SEOUL, May 26 (Yonhap) -- The Constitutional Court on Thursday ruled in favor of the country's penal law that criminalizes workers, who undertake illegal labor strikes, on the grounds that such strikes obstruct business.
The court delivered the ruling in a 4-5 decision over a petition filed after 18 temporary workers at Hyundai Motor Co.'s factory in Jeonju were convicted of business obstruction for refusing to work on weekends in a 2010 strike they launched following the firm's decision to lay them off.
The court at that time ruled the striking workers' refusal to work on weekends en masse constituted the use of "force," although the walkout did not involve any form of violence, such as sabotage.
Some of the convicted workers filed a constitutional petition in 2012, challenging an article of the Criminal Act, based on which they were convicted.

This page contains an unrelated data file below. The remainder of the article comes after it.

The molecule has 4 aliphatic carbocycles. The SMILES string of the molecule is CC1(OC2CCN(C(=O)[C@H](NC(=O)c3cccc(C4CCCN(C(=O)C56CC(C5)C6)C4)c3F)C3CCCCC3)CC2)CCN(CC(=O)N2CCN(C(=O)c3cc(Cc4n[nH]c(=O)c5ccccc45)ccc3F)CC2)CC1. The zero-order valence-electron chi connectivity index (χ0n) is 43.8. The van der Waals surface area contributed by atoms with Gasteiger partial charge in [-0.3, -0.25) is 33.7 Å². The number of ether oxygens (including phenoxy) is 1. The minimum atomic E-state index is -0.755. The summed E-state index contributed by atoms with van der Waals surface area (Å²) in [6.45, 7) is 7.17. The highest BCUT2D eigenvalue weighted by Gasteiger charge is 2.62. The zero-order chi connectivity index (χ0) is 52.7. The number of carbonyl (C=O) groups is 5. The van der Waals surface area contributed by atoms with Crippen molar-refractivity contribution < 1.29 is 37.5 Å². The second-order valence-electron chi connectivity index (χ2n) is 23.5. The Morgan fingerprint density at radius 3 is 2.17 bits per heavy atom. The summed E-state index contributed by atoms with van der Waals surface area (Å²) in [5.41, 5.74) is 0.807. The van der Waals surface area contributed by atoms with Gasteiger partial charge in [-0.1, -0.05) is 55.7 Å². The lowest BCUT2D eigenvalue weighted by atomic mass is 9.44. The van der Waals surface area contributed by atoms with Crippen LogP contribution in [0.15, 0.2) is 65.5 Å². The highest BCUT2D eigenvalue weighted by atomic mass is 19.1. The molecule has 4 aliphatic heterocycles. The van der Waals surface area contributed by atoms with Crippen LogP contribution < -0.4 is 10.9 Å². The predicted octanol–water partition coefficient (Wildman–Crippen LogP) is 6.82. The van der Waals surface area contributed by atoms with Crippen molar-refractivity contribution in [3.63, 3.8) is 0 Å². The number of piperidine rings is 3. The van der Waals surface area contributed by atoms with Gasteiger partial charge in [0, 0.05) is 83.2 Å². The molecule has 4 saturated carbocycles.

The Article 1 of Clause 314 of the act mandates a prison sentence of up to five years or a fine of 15 million won (US$11,834) for those who obstruct the business of others through means of force. The article has been often used to criminally punish those who stage an illegal labor strike.
On Thursday, the Constitutional Court ruled that the article does not infringe upon workers' right to collective action because it only criminalizes unpredictable collective work refusal causing serious confusion and large damage to the employers.
The ruling came 10 years after the lawsuit was filed, making the case the longest-pending one in the Constitutional Court's history. The guilty sentences for the striking workers were later finalized by the Supreme Court while the case was pending.
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